"What's the world for you if you can't make it up the way you want."

-Jazz, Toni Morrison


My Masterpiece

My Masterpiece

When I am writing, connecting to “the flow,” I feel like I am creating a masterpiece.  Words come to me with lightning speed, and my fingers move furiously across the keyboard as if I’m Chopin composing his “Revolutionary Etude.”  When it’s done, I sit back and review the brilliance I’ve created, savouring every word.  Every sentence is like butter.  The pieces come together perfectly like the ingredients in the best fudge I’ve ever tasted.  It is my best work ever—every time.  A true masterpiece.

Then two days pass.  I read it again, and my world comes to a crashing halt. I’m no longer reading my masterpiece by the soft glow of the mood lighting that surrounded it’s creation.  Instead, it’s been thrust into the bright sunshine of reality, and every flaw is highlighted—every wrinkle and blemish jumping off the page, robbing me of the reality I’d experienced just two days before.  Again, fingers working furiously, I try to repair the crumbling masterpiece—writing and re-writing the words until they bother me just a tad less.  When I’ve had enough, I simply sigh and think, “It can’t be that bad.”

Two more days pass, and I pick up the piece again…but it doesn’t feel like me anymore.  It almost feels like I am reading something someone else wrote.  But here’s the thing: it’s brilliant.  I read and smile as I picture the piece being taught in some literary course decades down the road--every sentence deconstructed as the professor tries to figure out what was going on in my head as the words spilled out onto the pages.  As the day goes on, passages from the masterpiece flash through my memory, and I smile.  I even giggle, and the love for the piece comes back.  It is the best thing I’ve ever written.

Two days later the work is printed and printed again, then stuffed into my work bag to be transported to my writing group.  It’s time to share the masterpiece.  Time for the world to hear the words strung together like words have never been strung together before— to hear the beautiful masterpiece that had rolled off my fingers.  And when it’s my turn to read…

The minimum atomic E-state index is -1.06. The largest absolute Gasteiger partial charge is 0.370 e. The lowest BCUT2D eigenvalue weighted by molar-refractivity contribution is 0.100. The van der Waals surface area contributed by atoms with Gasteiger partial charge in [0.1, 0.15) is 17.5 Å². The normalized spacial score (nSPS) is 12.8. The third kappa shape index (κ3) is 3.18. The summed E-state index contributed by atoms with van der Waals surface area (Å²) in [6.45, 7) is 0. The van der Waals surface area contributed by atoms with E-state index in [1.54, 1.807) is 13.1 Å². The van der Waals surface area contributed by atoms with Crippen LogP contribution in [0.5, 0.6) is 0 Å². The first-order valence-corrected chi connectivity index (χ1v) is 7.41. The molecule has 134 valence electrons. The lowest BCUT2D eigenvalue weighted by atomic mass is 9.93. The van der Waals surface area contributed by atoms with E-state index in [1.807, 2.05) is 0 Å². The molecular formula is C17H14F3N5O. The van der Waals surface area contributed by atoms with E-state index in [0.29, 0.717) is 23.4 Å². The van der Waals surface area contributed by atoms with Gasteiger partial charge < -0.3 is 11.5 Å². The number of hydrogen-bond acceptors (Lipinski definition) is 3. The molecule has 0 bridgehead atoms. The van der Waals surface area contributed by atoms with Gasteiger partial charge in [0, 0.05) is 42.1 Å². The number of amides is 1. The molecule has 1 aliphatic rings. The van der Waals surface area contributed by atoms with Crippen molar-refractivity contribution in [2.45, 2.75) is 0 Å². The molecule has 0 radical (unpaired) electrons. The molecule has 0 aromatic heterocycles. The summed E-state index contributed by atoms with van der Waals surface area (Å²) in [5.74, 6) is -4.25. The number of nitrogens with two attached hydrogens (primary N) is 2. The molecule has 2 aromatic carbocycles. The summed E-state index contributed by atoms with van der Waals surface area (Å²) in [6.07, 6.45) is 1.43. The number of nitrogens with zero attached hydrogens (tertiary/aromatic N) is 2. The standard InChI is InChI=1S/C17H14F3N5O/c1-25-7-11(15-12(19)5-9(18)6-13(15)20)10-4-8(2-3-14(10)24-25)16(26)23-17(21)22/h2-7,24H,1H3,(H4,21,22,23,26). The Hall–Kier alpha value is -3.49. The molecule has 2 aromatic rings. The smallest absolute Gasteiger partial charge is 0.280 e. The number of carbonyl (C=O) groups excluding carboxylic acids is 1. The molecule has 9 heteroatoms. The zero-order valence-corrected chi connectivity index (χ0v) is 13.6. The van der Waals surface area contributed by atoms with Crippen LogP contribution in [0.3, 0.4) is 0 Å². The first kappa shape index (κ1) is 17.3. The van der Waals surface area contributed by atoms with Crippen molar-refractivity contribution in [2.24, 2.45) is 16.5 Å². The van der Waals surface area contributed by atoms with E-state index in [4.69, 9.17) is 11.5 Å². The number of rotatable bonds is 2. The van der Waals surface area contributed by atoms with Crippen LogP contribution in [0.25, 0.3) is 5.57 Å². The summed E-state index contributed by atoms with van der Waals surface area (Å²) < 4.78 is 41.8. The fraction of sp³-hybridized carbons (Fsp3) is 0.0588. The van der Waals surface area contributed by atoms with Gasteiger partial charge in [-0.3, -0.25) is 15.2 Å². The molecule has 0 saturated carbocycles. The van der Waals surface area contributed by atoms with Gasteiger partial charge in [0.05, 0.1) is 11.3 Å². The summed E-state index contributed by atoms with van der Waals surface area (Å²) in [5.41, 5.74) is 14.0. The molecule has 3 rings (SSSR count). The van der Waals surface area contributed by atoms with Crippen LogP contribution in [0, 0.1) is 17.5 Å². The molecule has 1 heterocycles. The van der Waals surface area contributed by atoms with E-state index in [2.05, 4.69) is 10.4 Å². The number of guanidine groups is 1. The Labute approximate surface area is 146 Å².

I get half way through and suddenly wonder what the heck I was thinking.  It sounds nothing like it was supposed to.  The sentences are awkward and make no sense.  Who I was fooling that I am actually a writer?  I’m just an ordinary person throwing some ink on paper.  But then…

They all loved it!  They said the story carried them through the unexpected; the end shocked them and made them laugh, just as I’d intended.  It feels like being rehired for the job you quit because you thought you were terrible at it, except the second time around you realized that you really got it.  I felt centered again, but this time I just knew that feeling would never go away because I had been successful at telling a story.  

The irony, though, is that the feeling does go away.  It goes away the second I stare at a new blank sheet of paper. I can’t help wondering, “Will I ever be able to do that again?”  But then the words come to me once more.  They come rushing out of that magical place where my heart and brain intersect, and I begin to compose again—another true masterpiece.


Amy Wall writes “to get the quirky stories out of her head that seem to pop up out of nowhere.” While she works in Mergers and Acquisitions, her true love, besides her family, comes with the magic of pencil scratching across paper. Having traveled around the world, and living for 8 years in Australia and New Zealand, Amy has finally settled down in sunny San Diego.

Burnt

Burnt

The What-If Disease

The What-If Disease